Last week, the article I sent, entitled, “The Constitution of Children at the Shabbos Table,” seems to have really resonated. I was gratified that it was read and forwarded many times. I also received numerous comments in response, the most common of which was, “Do you have a video camera in our house on Shabbos? How do you know about all the stuff that happens in our house on Shabbos?”

Although I technically can only speak for myself, that never stopped me from speaking for others, as well. My sense is that many parents suffer from a parenting inferiority complex. That, coupled with our natural Jewish guilt, makes for an uncomfortable combination.

We know the struggles we face in our own homes trying – sometimes more successfully than others – to educate, discipline, guide, and not lose patience with our children. For some silly reason, we live under the false and silly notion that all our neighbors have it down to a science, and that their Shabbos table is the epitome of holiness and chinuch.

If nothing else, it’s incredibly validating to know that one is definitely not alone in these struggles. Most likely, the neighbors’ kids also fight over who sits where, and they too struggle to get their kids to help serve and clear.

But wait, we think to ourselves! What about all those depictions of the beauty and pristine holiness of the Shabbos table? What about the fact that baalei t’shuvah have often recounted that they became Torah-observant because they were so enamored by experiencing a Shabbos meal? A friend of mine once jokingly, but dolefully, quipped that if an irreligious person saw his family’s Shabbos table – forget about becoming religious – he would probably want to leave Judaism altogether.

Firstly, we don’t appreciate the greatness of our Shabbos meals – struggles, frustrations, and all. In our society, most families hardly ever sit down to a meal together; and when they do, it’s with electronic distractions. The very fact that our families sit together for two meals each week, without any electronic distractions, discussing and sharing Torah thoughts and ideas, and hopefully singing and laughing together, makes it an invaluable gift, even with all of the challenges that are par for the course.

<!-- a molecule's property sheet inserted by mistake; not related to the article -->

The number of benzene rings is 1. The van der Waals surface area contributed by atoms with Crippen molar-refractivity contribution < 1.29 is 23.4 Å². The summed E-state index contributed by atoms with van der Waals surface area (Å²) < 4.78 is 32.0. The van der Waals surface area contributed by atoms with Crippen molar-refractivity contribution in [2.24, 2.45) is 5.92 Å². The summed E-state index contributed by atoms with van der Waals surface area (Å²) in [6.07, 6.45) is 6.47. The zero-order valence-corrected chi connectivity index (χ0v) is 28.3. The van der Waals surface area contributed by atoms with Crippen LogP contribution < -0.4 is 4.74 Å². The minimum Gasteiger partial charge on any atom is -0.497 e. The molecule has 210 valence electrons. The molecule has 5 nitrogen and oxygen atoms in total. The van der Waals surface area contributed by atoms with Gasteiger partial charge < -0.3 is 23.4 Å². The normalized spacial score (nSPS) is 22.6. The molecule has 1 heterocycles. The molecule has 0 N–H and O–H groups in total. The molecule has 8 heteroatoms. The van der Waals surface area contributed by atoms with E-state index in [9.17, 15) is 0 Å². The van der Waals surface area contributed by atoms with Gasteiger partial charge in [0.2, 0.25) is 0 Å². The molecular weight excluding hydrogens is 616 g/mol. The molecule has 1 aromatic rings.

A large part of the guilt is the result of living under the delusions of the social media effect. Everyone’s life is perfect on social media. On Instagram, Snapchat, and Facebook, everyone is smiling, daily life seems dreamy, and marriages and relationships are perfect. But it’s basically a big lie. No one posts what their lives are really like. Rather, they post what they want others to think and what they wish their lives were like.

In addition, it has been noted that the biographies of our Torah leaders, despite containing many factual inspiring and beautiful stories, are also guilty of giving a faulty perception. The books are a snapshot of the glorious moments of the lives of great people. However, they fail to depict and describe their struggles and “bad days.” Those struggles are what make them relatable and make them more inspiring, not less. But at times, those depictions leave us feeling like absolute failures.

When we have impossible ideals such as perfection, we set ourselves up for inevitable frustration.

Life is challenging, and child-rearing is an ongoing struggle. But engaging in that struggle is the most noble and important task we have in life. Our Shabbos tables are incredible places, even if they aren’t as perfect as we would like them to be.

Tu BiSh’vat reminds us that the real fruit of our efforts is beyond what the eye can see. During this minor holiday, we celebrate and express our gratitude to Hashem for the beautiful variety of fruits that He created, despite the fact that it is still winter. The trees are barren and there is no trace of the bounty that we know is to come in a few short weeks.

Chinuch, too, is a long-term endeavor. In the short-term, there are numerous frustrations and annoyances. So, we have to remind ourselves to look beyond what we see in front of us. When the fruit is not yet ripe, one must remember that it’s a process.

Not that I would know yet, but I have been told that the day will come, b’ezras Hashem, when I will miss the squabbles and annoyances of our Shabbos table. My rebbe, Rabbi Berel Wein, quips that G-d pays back children by making them parents. That’s when the former children get to deal with their own children’s constitution of the Shabbos table. That’s the price we pay to produce beautiful fruits.

Rabbi Dani Staum, LMSW, is a rebbe and guidance counselor at Heichal HaTorah in Teaneck, NJ, Principal at Mesivta Ohr Naftoli of New Windsor, and a division head at Camp Dora Golding. He can be reached at This email address is being protected from spambots. You need JavaScript enabled to view it.. Looking for periodic powerful inspiration? Join Rabbi Staum’s new Whatsapp group “Striving Higher.” Email for more info.

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